Posted 08-03-2003 at 08:35:27
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Thousands flee B.C. fires
By CAROL HARRINGTON AND TIFFANY CRAWFORD
Raging fire forces evacuation from Hillcrest, Alta.
1,000 people ordered out of Crowsnest Pass, Alta.
KAMLOOPS, B.C. (CP) - Kerry Byspalko, who didn't pack as fire loomed closer to his home, is one of hundreds of southern B.C. residents packed into an evacuation centre here Saturday with little more than the clothes on their backs.
"Last I heard, my house was a pile of rubble, burnt to the ground," said Byspalko of Barriere, B.C., about 50 kilometres north of here.
The town of about 3,500 was one of the biggest casualties in a series of wildfires that has swept through the region's parched mountains in the last three days and forced about 10,000 residents from their homes.
Byspalko fled Thursday morning before the official evacuation order was given, arriving here with only his clothes and the car that helped him escape.
"I've got absolutely nothing," said the 36-year-old forestry worker as he joined others looking for government help. "It's kind of a haze at the moment."
More than 75 homes, 150 outbuildings and three businesses were reported destroyed in the McLure-Barriere fire, and there were disputed reports Barriere's sawmill had also burned.
The figures include devastation in Louis Creek, a small First Nations village south of Barriere, where 60 homes went up in flames, and it did lose its sawmill.
"While it's tragic and tough, with some significant personal losses, at the end of the day we hope to be all the better for it," said Mike Harkies, B.C. operations manager for Tolko Industries, noting the company coped when it's Merritt, B.C., mill was destroyed previously.
The rampant fires - the most destructive the province has seen in 50 years - prompted B.C. Premier Gordon Campbell to extend a state of emergency to the entire province. He first initiated the rare measure Friday to deal with fires north of Kamloops.
So far, two fires in the Kamloops area have devoured 100 square kilometres of tinder-dry forests and grasslands.
The McLure-Barriere fire was apparently started by a discarded cigarette, said Denis Gaudry of the B.C. Forest Service. The area's other two fires at Rayleigh and near Falkland are also thought to have human causes.
A new fire detected early Saturday near Falkland, 60 kilometres southeast of Kamloops, forced more than 2,000 to flee their hobby farms and acreages on the west end of the Okanagan valley near Armstrong.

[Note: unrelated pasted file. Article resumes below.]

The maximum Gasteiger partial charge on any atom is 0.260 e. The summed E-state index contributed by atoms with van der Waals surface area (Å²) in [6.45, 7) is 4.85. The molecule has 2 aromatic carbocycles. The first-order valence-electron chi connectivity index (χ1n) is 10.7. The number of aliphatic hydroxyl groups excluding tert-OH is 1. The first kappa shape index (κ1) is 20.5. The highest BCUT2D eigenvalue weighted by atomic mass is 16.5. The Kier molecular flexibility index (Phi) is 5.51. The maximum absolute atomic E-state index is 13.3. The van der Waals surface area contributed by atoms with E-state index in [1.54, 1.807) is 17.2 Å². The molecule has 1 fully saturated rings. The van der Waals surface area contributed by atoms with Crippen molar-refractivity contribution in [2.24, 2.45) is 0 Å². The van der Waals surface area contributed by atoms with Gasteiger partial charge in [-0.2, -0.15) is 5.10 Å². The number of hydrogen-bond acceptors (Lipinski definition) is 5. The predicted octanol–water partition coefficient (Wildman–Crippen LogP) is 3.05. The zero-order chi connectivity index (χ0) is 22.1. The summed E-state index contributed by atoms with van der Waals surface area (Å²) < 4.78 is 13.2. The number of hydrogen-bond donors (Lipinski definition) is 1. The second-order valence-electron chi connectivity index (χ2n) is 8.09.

It grew to 15 square kilometres and closed Highway 97C at the town of Falkland, a rescue official said.
Also on Saturday, another fire that had been burning out of control for almost two weeks on Alberta's southern border with British Columbia forced 800 people out of their homes in Hillcrest, a historic mining town.
They joined more than 100 people from Hillcrest who have been out of their homes for a week.
Damage from the 66-square-kilometre McLure-Barriere fire, 50 kilometres north of Kamloops, remains hard to determine.
"It's very difficult right now - because of the conditions and the smoke - to get these assessments done," said Cathi Piazza, a spokeswoman for the B.C. Provincial Emergency Program.
Many residents from the area anxiously sought information at the Kamloops emergency centre about whether their homes have burned to the ground.
"I'm hoping it's still standing," said Shirley Ross, who has lived in Barriere for more than 50 years. "It's devastating. I can't imagine if it's not there."
Joe Davies, the president of the local Industrial Wood and Allied Workers Canada, a forestry union, said the cost of replacing the mill at Louis Creek could be $40 million to $50 million.
However Davies maintained there's no indication the mill at Barriere had been destroyed.
Evacuation centres were set up in Kamloops, Vernon and 100 Mile House. About 1,900 people had registered by Saturday morning, the Provincial Emergency Program said.
The province is doling out financial assistance through its emergency social services to evacuees.
Each person is eligible to receive $150 for new clothing. Adults and youth are receiving $42.50 for meals each day and children are getting half that amount. As well, families are getting between $70 and $100 for a hotel room.
B.C. businesses also set up a "Fire Aid" drive, asking people do donate blankets, water, sleeping bags, pillows and light clothing for evacuees at dropoff points at London Drugs stores in the Vancouver area and B.C. Interior.
Volunteers were also working with Kamloops SPCA workers to try to rescue pets and livestock left behind by fleeing residents.